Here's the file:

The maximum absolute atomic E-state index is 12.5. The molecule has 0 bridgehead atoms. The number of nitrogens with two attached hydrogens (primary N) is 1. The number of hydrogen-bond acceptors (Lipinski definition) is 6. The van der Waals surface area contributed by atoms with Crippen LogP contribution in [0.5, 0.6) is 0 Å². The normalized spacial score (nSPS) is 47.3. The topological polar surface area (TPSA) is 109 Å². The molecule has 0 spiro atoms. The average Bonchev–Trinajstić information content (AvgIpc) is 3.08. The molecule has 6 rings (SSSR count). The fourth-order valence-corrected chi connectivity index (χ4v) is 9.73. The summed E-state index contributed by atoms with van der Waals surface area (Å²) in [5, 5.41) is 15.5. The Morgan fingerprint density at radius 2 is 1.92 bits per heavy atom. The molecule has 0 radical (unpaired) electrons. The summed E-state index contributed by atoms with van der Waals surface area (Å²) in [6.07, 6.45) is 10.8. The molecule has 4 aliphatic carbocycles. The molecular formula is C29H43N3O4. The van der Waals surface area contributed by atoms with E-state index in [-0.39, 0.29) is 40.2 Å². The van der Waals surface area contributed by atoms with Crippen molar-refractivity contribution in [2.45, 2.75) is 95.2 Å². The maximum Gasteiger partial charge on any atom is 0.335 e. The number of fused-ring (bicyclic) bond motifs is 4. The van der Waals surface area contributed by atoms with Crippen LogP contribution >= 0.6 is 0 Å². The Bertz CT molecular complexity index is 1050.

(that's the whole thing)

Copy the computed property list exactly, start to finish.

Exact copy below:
The maximum absolute atomic E-state index is 12.5. The molecule has 0 bridgehead atoms. The number of nitrogens with two attached hydrogens (primary N) is 1. The number of hydrogen-bond acceptors (Lipinski definition) is 6. The van der Waals surface area contributed by atoms with Crippen LogP contribution in [0.5, 0.6) is 0 Å². The normalized spacial score (nSPS) is 47.3. The topological polar surface area (TPSA) is 109 Å². The molecule has 0 spiro atoms. The average Bonchev–Trinajstić information content (AvgIpc) is 3.08. The molecule has 6 rings (SSSR count). The fourth-order valence-corrected chi connectivity index (χ4v) is 9.73. The summed E-state index contributed by atoms with van der Waals surface area (Å²) in [5, 5.41) is 15.5. The Morgan fingerprint density at radius 2 is 1.92 bits per heavy atom. The molecule has 0 radical (unpaired) electrons. The summed E-state index contributed by atoms with van der Waals surface area (Å²) in [6.07, 6.45) is 10.8. The molecule has 4 aliphatic carbocycles. The molecular formula is C29H43N3O4. The van der Waals surface area contributed by atoms with E-state index in [-0.39, 0.29) is 40.2 Å². The van der Waals surface area contributed by atoms with Crippen molar-refractivity contribution in [2.45, 2.75) is 95.2 Å². The maximum Gasteiger partial charge on any atom is 0.335 e. The number of fused-ring (bicyclic) bond motifs is 4. The van der Waals surface area contributed by atoms with Crippen LogP contribution >= 0.6 is 0 Å². The Bertz CT molecular complexity index is 1050.